Protestors oppose bills that would weaken bail reform 

  • Maggie Fogarty, New Hampshire program director of the American Friends Service Committee, (left) and Sara Smith, who described herself as a local Quaker, were out front of the State House Tuesday to encourage lawmakers to reject HB 1476. GEOFF FORESTER / Monitor staff

  • Maggie Fogarty, New Hampshire program director of the American Friends Service Committee, (left) and Sara Smith, who described herself as a local Quaker, were out front of the State House Tuesday to encourage lawmakers to reject HB 1476. GEOFF FORESTER—Monitor staff

Monitor staff
Published: 3/15/2022 5:02:46 PM

A group of New Hampshire advocacy and faith organizations are asking state legislators to reject two bills that would roll back reforms that were originally implemented in 2018 to address wealth disparities in the state’s bail system.

House Bill 1476 would mandate the detention of a person charged with a felony or Class A misdemeanor who is re-arrested while out on bail. Under an amended version of the bill, that person would be incarcerated for 36 hours without bail before a hearing with a judge. People out on bail who are re-arrested would also not be eligible for personal recognizance release.

Those charged with Class B misdemeanors, which do not carry jail time, who are arrested twice on bail would also have to go before a judge before being released.

Protestors outside the State House on Tuesday morning said that the bill would reverse measures that made the criminal justice system fairer for poor people and people of color.

Maggie Fogarty, New Hampshire Program Director of the American Friends Service Committee, said that the bill could especially harm people with mental health and substance abuse issues or those that are homeless. Fogarty views the bill as part of a backlash to criminal justice reforms being implemented around the United States.

“We as a country are learning that we don’t incarcerate ourselves out of underfunded, unaddressed social problems,” Fogarty said.

Sara Smith, who described herself as a local Quaker, said her faith was one reason she was urging lawmakers to reject the bill. Smith framed bail reform as an issue of fairness.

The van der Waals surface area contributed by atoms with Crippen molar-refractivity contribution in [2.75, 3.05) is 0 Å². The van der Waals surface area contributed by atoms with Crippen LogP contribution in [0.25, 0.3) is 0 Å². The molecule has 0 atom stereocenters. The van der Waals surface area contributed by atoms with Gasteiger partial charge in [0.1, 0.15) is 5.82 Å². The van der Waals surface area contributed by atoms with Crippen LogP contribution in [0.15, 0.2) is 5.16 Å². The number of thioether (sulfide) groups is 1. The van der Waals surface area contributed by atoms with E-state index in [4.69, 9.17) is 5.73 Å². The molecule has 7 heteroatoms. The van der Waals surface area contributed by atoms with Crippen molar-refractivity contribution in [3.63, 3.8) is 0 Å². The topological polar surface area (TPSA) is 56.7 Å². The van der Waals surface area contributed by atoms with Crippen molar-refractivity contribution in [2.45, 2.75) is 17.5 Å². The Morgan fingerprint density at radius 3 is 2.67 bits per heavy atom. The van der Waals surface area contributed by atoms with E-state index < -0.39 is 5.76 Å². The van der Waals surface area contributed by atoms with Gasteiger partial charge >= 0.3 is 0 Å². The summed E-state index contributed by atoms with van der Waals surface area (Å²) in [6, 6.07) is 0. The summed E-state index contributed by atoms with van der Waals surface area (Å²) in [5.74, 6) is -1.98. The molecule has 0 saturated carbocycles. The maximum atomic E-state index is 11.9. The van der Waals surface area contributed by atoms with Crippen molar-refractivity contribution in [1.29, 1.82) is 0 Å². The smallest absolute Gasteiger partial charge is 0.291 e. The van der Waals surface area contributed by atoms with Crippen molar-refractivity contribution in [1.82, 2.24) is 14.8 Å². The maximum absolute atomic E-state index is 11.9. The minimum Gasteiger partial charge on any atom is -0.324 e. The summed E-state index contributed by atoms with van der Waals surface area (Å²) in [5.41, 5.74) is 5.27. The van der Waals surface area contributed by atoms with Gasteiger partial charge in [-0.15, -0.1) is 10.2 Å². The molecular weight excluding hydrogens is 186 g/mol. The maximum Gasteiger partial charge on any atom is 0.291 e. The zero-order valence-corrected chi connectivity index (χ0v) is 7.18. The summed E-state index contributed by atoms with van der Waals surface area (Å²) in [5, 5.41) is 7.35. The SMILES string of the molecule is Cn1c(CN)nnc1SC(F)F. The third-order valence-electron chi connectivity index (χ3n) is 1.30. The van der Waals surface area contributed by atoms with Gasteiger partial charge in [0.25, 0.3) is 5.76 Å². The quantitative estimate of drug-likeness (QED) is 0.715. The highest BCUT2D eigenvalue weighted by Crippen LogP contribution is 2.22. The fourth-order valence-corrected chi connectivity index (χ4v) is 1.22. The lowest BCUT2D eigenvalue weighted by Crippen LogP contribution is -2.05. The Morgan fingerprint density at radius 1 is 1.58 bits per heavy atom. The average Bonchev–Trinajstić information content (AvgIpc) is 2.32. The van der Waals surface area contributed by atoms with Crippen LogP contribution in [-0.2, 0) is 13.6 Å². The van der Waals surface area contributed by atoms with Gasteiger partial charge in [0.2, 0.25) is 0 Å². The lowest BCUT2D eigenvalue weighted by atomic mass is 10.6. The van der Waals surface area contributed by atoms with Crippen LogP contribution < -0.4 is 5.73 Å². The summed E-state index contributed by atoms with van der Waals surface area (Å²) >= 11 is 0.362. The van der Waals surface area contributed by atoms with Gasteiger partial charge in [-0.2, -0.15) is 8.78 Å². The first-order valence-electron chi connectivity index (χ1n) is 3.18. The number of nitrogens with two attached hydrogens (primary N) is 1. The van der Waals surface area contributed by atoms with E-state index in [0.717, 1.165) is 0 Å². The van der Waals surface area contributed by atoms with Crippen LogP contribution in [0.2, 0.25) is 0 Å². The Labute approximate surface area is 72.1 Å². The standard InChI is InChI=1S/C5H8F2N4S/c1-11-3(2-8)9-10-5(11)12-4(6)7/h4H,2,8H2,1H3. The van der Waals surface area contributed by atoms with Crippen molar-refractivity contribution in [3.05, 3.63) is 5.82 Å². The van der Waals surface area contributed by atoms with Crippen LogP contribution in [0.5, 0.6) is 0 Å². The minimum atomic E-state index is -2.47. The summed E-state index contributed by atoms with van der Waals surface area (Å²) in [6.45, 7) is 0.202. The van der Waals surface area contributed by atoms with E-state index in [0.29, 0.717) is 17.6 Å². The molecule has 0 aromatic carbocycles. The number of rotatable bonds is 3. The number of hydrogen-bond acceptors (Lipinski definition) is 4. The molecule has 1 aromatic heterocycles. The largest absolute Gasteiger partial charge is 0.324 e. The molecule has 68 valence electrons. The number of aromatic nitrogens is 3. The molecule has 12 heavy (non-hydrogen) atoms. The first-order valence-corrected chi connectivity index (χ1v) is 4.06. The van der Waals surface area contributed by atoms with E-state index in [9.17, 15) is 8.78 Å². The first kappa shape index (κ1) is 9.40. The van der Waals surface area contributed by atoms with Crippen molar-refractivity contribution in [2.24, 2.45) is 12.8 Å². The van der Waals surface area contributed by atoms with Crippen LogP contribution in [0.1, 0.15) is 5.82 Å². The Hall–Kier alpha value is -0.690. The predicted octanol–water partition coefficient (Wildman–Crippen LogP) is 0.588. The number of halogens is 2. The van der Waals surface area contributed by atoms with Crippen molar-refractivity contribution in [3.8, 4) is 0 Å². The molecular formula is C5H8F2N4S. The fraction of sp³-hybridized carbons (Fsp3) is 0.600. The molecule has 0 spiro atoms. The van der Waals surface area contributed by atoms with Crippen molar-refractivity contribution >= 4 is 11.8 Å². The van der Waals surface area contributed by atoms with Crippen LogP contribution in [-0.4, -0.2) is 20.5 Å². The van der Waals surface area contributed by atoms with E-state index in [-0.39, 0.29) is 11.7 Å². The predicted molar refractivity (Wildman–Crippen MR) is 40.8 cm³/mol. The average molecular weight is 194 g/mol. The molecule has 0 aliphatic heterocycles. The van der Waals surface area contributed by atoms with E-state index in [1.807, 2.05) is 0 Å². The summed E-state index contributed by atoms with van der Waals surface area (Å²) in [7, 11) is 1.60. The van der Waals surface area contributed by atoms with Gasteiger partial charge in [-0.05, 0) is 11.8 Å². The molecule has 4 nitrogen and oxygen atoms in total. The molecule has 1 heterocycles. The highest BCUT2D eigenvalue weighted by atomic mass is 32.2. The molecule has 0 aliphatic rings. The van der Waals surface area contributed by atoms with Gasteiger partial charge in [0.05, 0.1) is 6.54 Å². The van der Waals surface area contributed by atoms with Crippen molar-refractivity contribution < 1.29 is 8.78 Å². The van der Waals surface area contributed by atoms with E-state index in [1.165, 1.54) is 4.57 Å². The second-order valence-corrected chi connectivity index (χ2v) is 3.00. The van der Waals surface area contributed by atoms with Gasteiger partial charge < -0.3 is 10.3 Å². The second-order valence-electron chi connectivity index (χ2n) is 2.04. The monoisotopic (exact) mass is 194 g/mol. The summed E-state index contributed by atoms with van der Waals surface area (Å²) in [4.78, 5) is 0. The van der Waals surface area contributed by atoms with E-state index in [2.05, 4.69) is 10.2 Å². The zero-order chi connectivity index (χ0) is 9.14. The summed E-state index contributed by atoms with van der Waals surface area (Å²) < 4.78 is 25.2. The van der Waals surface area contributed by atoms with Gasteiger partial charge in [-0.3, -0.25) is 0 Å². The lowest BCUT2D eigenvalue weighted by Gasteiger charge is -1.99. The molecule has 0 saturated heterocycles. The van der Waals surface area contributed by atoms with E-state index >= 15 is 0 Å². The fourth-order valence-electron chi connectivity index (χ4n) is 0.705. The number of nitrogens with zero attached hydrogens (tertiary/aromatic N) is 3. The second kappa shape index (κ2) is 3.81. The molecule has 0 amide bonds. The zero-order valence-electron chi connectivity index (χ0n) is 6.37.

“It’s about the quality and fair treatment of people and, the belief that people should be given another chance,” Smith said. She said that New Hampshire is already grappling with the fact that people of color are disproportionately incarcerated in New Hampshire – and this move could worsen those statistics.

“I’m concerned if somebody is rearrested they could lose their ability to work and care for their family. A lot of their life will just spiral out of control, causing more problems,” she said.

Livia Gershon, a volunteer with the NH Community Bail Fund, wrote in an email statement that when people who are re-arrested are incarcerated, they lose contact with support systems and counselors.

“Most people we work with who’ve been arrested while out on bail are unhoused and dealing with mental or behavioral illness. The offenses they’re arrested for are often things like ‘trespassing’ at a bus station,” Gershon wrote. The bail fund paid cash bail for 47 people in 2020, and 14 people in 2021.

A broader bail reform bill has already passed in the Senate, which would require 72 hours of pretrial detention for those charged with any of 13 violent offenses, under the “rebuttable presumption” that the person is a danger to the public. Senate Bill 294 also adds more situations when a defendant would be held pretrial for lower-level offenses.

Gov. Chris Sununu praised SB 294 in his State of the State address, saying it would make New Hampshire safer.

Other supporters of the rollbacks include police departments and police unions, who have argued that the current law has allowed people who pose a real danger to communities to remain at large.

A group of faith-based organizations and progressive groups, including the American Civil Liberties Union, have said that HB 1476 would increase incarceration costs and that concerns about bail reform’s impact on crime are not rooted in data.

ACLU-NH Policy Director Frank Knaack wrote in an email statement that the state has seen declines in crime and arrest rates since bail reform went into effect in 2018, even in growing cities like Manchester and Bedford.

Cassidy Jensen bio photo

Cassidy Jensen has been a reporter at the Monitor, covering the city of Concord and criminal justice, since July 2021. Previously, she was a fellow at the Toni Stabile Center for Investigative Journalism at Columbia University, where she earned a master's degree. Her work has been published in Documented, THE CITY, Washington City Paper and Street Sense Media. When she's not at City Council meetings, you can find her hiking in the White Mountains.

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